Editorial Comment: Resumption of heart surgery progressive

Editorial Comment: Resumption of heart surgery progressive Parirenyatwa Hospital

THE resumption of heart surgery at Parirenyatwa Group of Hospitals is good news for the majority of people who cannot afford the high costs of getting medical services outside the country.

Only a few people have been able to come up with the over $30 000 needed for one to access theatre services in South Africa or India.

Some patients have had to resort to seeking donations from individuals and organisations. Sadly, when the patient does not make it after travelling out of the country for the procedures, the family is left with a huge bill for repatriating the body, thus adding to their financial and emotional trauma.

A cardiologist has said that locally the procedures are expected to cost between $4 000 and $6 000.

While this is still high for many Zimbabweans, with local institutions there are chances of discussing terms. The country as a whole stands to benefit as we retain the thousands of dollars that are being exported in payments for medical services outside.

South Africa has established itself as a world class heart surgery country and there is no reason for Zimbabwe to lag behind, bearing in mind that the country was carrying out this same procedure as far back as from 1995 to 2003.

The health sector has demonstrated that with solution-based thinking, there is nothing impossible.

Last year, they set another milestone with the successful separation of Siamese twins at Harare Central Hospital. In addition, Chitungwiza Central Hospital is set to start kidney transplants. Public hospitals have continued to offer critical services under the most trying circumstances.

Seven patients with different heart problems have so far been operated on at Parirenyatwa Hospital following the official resumption of open heart surgery in Zimbabwe last Thursday. The reports so far show that all the patients are stable after the critical 24 hour period following surgery. This gives hope that from here forward it is a case of consolidating the unit’s operations.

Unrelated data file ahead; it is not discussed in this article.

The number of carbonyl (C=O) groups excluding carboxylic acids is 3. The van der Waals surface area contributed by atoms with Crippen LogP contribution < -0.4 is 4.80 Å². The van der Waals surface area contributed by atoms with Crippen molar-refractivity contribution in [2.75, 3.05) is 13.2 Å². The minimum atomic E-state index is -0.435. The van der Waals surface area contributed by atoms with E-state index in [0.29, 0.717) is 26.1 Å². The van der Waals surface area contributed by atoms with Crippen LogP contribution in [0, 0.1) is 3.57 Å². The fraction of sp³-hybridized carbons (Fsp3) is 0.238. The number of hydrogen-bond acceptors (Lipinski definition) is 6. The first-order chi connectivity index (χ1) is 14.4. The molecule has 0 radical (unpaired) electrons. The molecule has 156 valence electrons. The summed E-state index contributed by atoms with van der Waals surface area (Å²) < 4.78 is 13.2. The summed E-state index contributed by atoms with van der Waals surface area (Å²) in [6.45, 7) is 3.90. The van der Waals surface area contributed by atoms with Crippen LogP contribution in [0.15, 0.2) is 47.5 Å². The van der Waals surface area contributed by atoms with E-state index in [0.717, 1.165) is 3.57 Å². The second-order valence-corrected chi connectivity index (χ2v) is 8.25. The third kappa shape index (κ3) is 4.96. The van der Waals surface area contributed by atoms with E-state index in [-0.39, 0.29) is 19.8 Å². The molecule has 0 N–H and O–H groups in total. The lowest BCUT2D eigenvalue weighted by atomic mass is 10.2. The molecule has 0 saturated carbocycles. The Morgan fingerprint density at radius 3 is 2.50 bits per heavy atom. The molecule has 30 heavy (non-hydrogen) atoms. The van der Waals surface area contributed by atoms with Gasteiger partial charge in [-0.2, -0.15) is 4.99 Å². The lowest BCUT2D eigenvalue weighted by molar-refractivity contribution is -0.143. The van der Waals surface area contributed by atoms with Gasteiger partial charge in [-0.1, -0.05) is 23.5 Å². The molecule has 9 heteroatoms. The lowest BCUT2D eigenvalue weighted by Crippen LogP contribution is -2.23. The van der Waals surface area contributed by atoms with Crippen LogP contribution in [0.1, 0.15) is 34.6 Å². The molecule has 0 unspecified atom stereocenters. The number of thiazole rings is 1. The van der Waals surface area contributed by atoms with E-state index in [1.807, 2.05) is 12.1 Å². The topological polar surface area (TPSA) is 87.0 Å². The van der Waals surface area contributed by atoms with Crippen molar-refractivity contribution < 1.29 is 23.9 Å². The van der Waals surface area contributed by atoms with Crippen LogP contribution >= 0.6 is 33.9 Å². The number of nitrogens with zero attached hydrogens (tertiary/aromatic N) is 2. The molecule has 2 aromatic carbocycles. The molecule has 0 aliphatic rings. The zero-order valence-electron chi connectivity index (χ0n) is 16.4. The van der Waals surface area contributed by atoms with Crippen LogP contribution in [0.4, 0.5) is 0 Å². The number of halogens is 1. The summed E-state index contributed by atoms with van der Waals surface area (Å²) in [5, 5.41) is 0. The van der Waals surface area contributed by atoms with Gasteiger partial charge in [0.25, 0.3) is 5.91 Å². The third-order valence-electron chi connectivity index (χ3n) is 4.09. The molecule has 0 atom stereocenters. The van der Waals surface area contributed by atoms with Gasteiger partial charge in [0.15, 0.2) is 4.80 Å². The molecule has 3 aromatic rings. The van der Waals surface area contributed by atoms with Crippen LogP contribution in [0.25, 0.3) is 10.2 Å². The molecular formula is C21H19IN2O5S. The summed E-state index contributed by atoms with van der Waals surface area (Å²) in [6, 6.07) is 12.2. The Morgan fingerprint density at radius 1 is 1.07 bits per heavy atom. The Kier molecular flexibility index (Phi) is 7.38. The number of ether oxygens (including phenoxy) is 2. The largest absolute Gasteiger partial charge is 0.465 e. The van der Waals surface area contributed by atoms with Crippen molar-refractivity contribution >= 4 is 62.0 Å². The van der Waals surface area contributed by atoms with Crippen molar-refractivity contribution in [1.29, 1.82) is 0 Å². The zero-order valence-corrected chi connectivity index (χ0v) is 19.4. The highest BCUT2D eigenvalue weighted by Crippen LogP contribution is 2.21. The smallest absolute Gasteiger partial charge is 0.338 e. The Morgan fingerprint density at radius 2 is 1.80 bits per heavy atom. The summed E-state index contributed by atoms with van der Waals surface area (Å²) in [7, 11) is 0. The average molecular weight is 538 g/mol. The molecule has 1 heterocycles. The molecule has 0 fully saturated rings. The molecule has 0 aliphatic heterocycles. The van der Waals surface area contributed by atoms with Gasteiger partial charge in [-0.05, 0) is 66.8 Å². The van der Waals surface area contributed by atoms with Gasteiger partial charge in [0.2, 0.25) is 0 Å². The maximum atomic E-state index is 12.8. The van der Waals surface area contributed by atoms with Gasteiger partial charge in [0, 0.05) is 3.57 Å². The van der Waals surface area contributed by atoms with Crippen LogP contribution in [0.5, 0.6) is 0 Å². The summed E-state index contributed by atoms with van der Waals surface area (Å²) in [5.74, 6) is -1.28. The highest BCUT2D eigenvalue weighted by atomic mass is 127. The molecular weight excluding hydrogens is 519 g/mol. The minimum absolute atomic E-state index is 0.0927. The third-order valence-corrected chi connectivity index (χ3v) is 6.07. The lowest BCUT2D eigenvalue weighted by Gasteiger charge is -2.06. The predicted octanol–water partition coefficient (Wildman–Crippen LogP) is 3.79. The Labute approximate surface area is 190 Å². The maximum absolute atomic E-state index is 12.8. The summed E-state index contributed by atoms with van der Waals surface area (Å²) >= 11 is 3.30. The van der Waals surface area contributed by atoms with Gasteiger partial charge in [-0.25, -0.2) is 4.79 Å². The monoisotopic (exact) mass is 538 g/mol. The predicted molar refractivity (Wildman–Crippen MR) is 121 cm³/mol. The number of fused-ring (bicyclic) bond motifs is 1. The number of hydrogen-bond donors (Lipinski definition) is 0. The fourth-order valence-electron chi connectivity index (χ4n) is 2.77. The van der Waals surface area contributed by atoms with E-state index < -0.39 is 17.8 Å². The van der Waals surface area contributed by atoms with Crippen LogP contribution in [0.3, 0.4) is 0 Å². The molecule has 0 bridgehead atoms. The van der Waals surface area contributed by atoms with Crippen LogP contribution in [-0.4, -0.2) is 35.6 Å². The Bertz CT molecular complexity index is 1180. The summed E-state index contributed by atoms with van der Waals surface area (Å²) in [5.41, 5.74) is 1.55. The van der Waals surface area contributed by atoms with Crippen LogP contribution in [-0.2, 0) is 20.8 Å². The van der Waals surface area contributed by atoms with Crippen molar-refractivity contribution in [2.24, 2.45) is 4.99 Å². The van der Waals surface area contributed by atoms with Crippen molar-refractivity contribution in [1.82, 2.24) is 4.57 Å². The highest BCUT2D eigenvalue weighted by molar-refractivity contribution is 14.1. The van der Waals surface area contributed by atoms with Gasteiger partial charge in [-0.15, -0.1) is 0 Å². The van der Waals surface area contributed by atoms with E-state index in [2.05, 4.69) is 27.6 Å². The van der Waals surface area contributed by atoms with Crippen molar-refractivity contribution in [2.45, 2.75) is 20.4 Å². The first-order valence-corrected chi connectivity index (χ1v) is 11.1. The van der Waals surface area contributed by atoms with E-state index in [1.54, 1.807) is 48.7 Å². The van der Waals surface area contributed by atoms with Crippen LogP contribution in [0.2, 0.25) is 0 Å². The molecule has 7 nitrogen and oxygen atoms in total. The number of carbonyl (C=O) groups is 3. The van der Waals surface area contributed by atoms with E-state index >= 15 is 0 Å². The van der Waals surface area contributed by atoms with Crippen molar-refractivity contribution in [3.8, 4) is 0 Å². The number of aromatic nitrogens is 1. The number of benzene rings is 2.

The alleged shortage of medicines should be viewed as no more than a glitch caused by teething problems. We hope that the ministry will swiftly address the shortage to enable them to meet the targeted 150 operations for the year.

With the movement of world development focus from millennium development goals (MDGs) to sustainable development goals (SDGs), we are confident that the local public health sector will continue to grow.

In the review of MDGs one point of note is that they tended to focus on specific areas instead of a more holistic approach.

This was especially pronounced in the health sector as funding was directed towards externally set goals and predetermined points such as immunisation, maternal health, malaria, tuberculosis and HIV.

With a holistic approach resources will be more efficiently distributed to cater for all the needs of the population.

That way the country can deal with the increase in non-pandemic diseases, the class to which heart problems are classified in addition to grappling with the HIV pandemic which is far from being over.

Along with the rest of the country, we hope the health services constituency will join the bandwagon against corruption.

Currently two of the country’s major hospitals are embroiled in scandals.

The Premier Service Medical Aid Society saga continues among other issues.

If all resources are directed towards service delivery and the procurement of drugs and equipment, there is no reason why Zimbabwe should not have medical facilities that are adequate to meet the needs of the citizens.

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